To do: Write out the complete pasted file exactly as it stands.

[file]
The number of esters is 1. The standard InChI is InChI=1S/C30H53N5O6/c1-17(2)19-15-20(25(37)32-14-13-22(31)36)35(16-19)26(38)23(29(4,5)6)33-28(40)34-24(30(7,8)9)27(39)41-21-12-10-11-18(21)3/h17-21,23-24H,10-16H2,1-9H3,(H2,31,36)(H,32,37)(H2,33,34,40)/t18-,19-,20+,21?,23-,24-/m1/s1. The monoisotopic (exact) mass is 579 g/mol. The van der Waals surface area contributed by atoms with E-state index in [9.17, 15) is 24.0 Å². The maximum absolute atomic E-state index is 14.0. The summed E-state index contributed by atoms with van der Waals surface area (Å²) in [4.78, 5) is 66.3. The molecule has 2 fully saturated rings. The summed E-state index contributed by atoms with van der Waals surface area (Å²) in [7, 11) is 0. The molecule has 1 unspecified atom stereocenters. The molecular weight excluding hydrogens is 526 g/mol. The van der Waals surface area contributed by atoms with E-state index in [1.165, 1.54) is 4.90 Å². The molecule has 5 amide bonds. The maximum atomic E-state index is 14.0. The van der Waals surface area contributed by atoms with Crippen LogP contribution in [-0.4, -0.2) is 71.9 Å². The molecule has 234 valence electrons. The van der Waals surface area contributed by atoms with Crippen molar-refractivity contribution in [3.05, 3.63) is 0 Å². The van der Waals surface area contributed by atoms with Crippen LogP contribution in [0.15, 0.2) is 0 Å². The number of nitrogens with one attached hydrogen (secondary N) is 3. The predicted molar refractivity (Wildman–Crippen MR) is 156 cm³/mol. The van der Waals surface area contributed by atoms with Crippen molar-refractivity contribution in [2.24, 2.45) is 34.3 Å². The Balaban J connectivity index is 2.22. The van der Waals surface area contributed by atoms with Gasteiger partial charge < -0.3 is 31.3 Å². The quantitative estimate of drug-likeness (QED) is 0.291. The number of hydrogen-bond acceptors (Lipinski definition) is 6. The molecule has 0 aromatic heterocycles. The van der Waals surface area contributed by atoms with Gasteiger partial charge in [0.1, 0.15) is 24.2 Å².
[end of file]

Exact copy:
The number of esters is 1. The standard InChI is InChI=1S/C30H53N5O6/c1-17(2)19-15-20(25(37)32-14-13-22(31)36)35(16-19)26(38)23(29(4,5)6)33-28(40)34-24(30(7,8)9)27(39)41-21-12-10-11-18(21)3/h17-21,23-24H,10-16H2,1-9H3,(H2,31,36)(H,32,37)(H2,33,34,40)/t18-,19-,20+,21?,23-,24-/m1/s1. The monoisotopic (exact) mass is 579 g/mol. The van der Waals surface area contributed by atoms with E-state index in [9.17, 15) is 24.0 Å². The maximum absolute atomic E-state index is 14.0. The summed E-state index contributed by atoms with van der Waals surface area (Å²) in [4.78, 5) is 66.3. The molecule has 2 fully saturated rings. The summed E-state index contributed by atoms with van der Waals surface area (Å²) in [7, 11) is 0. The molecule has 1 unspecified atom stereocenters. The molecular weight excluding hydrogens is 526 g/mol. The van der Waals surface area contributed by atoms with E-state index in [1.165, 1.54) is 4.90 Å². The molecule has 5 amide bonds. The maximum atomic E-state index is 14.0. The van der Waals surface area contributed by atoms with Crippen LogP contribution in [-0.4, -0.2) is 71.9 Å². The molecule has 234 valence electrons. The van der Waals surface area contributed by atoms with Crippen molar-refractivity contribution in [3.05, 3.63) is 0 Å². The van der Waals surface area contributed by atoms with Crippen LogP contribution in [0.15, 0.2) is 0 Å². The number of nitrogens with one attached hydrogen (secondary N) is 3. The predicted molar refractivity (Wildman–Crippen MR) is 156 cm³/mol. The van der Waals surface area contributed by atoms with Crippen molar-refractivity contribution in [2.24, 2.45) is 34.3 Å². The Balaban J connectivity index is 2.22. The van der Waals surface area contributed by atoms with Gasteiger partial charge < -0.3 is 31.3 Å². The quantitative estimate of drug-likeness (QED) is 0.291. The number of hydrogen-bond acceptors (Lipinski definition) is 6. The molecule has 0 aromatic heterocycles. The van der Waals surface area contributed by atoms with Gasteiger partial charge in [0.1, 0.15) is 24.2 Å².